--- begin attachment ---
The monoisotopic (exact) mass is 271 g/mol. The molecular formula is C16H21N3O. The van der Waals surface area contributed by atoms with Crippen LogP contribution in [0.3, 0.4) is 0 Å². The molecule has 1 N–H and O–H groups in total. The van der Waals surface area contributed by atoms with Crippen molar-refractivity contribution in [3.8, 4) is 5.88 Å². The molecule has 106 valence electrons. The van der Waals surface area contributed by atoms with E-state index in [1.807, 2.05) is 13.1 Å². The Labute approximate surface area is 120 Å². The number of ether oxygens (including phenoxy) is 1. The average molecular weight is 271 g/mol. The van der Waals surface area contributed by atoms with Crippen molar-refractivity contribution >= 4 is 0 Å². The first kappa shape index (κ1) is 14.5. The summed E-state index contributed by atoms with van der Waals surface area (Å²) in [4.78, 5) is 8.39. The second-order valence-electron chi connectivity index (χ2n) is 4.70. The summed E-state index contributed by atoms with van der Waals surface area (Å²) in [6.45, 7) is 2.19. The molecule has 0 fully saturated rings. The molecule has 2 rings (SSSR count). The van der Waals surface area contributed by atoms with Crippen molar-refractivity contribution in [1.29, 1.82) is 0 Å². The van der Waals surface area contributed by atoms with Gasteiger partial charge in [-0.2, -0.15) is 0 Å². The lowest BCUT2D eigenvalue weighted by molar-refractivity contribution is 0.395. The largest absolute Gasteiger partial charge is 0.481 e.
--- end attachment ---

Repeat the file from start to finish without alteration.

The monoisotopic (exact) mass is 271 g/mol. The molecular formula is C16H21N3O. The van der Waals surface area contributed by atoms with Crippen LogP contribution in [0.3, 0.4) is 0 Å². The molecule has 1 N–H and O–H groups in total. The van der Waals surface area contributed by atoms with Crippen molar-refractivity contribution in [3.8, 4) is 5.88 Å². The molecule has 106 valence electrons. The van der Waals surface area contributed by atoms with E-state index in [1.807, 2.05) is 13.1 Å². The Labute approximate surface area is 120 Å². The number of ether oxygens (including phenoxy) is 1. The average molecular weight is 271 g/mol. The van der Waals surface area contributed by atoms with Crippen molar-refractivity contribution >= 4 is 0 Å². The first kappa shape index (κ1) is 14.5. The summed E-state index contributed by atoms with van der Waals surface area (Å²) in [4.78, 5) is 8.39. The second-order valence-electron chi connectivity index (χ2n) is 4.70. The summed E-state index contributed by atoms with van der Waals surface area (Å²) in [6.45, 7) is 2.19. The molecule has 0 fully saturated rings. The molecule has 2 rings (SSSR count). The van der Waals surface area contributed by atoms with Crippen molar-refractivity contribution in [1.29, 1.82) is 0 Å². The van der Waals surface area contributed by atoms with Gasteiger partial charge in [-0.2, -0.15) is 0 Å². The lowest BCUT2D eigenvalue weighted by molar-refractivity contribution is 0.395. The largest absolute Gasteiger partial charge is 0.481 e.